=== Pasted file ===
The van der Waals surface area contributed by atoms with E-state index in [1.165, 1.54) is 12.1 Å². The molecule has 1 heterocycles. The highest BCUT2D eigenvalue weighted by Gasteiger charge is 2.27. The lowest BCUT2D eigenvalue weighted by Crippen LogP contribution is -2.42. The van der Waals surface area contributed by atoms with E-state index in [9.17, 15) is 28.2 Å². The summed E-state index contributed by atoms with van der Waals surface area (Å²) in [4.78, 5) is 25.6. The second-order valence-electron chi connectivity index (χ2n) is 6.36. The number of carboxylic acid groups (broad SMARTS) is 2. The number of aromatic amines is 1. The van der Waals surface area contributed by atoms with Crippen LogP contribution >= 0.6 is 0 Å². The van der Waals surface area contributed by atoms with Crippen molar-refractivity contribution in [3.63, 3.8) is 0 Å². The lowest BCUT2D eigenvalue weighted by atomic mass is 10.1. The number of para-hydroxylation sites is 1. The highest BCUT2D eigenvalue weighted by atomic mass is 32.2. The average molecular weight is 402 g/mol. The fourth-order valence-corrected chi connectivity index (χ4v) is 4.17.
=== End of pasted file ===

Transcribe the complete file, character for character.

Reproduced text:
The van der Waals surface area contributed by atoms with E-state index in [1.165, 1.54) is 12.1 Å². The molecule has 1 heterocycles. The highest BCUT2D eigenvalue weighted by Gasteiger charge is 2.27. The lowest BCUT2D eigenvalue weighted by Crippen LogP contribution is -2.42. The van der Waals surface area contributed by atoms with E-state index in [9.17, 15) is 28.2 Å². The summed E-state index contributed by atoms with van der Waals surface area (Å²) in [4.78, 5) is 25.6. The second-order valence-electron chi connectivity index (χ2n) is 6.36. The number of carboxylic acid groups (broad SMARTS) is 2. The number of aromatic amines is 1. The van der Waals surface area contributed by atoms with Crippen LogP contribution >= 0.6 is 0 Å². The van der Waals surface area contributed by atoms with Crippen molar-refractivity contribution in [3.63, 3.8) is 0 Å². The lowest BCUT2D eigenvalue weighted by atomic mass is 10.1. The number of para-hydroxylation sites is 1. The highest BCUT2D eigenvalue weighted by atomic mass is 32.2. The average molecular weight is 402 g/mol. The fourth-order valence-corrected chi connectivity index (χ4v) is 4.17.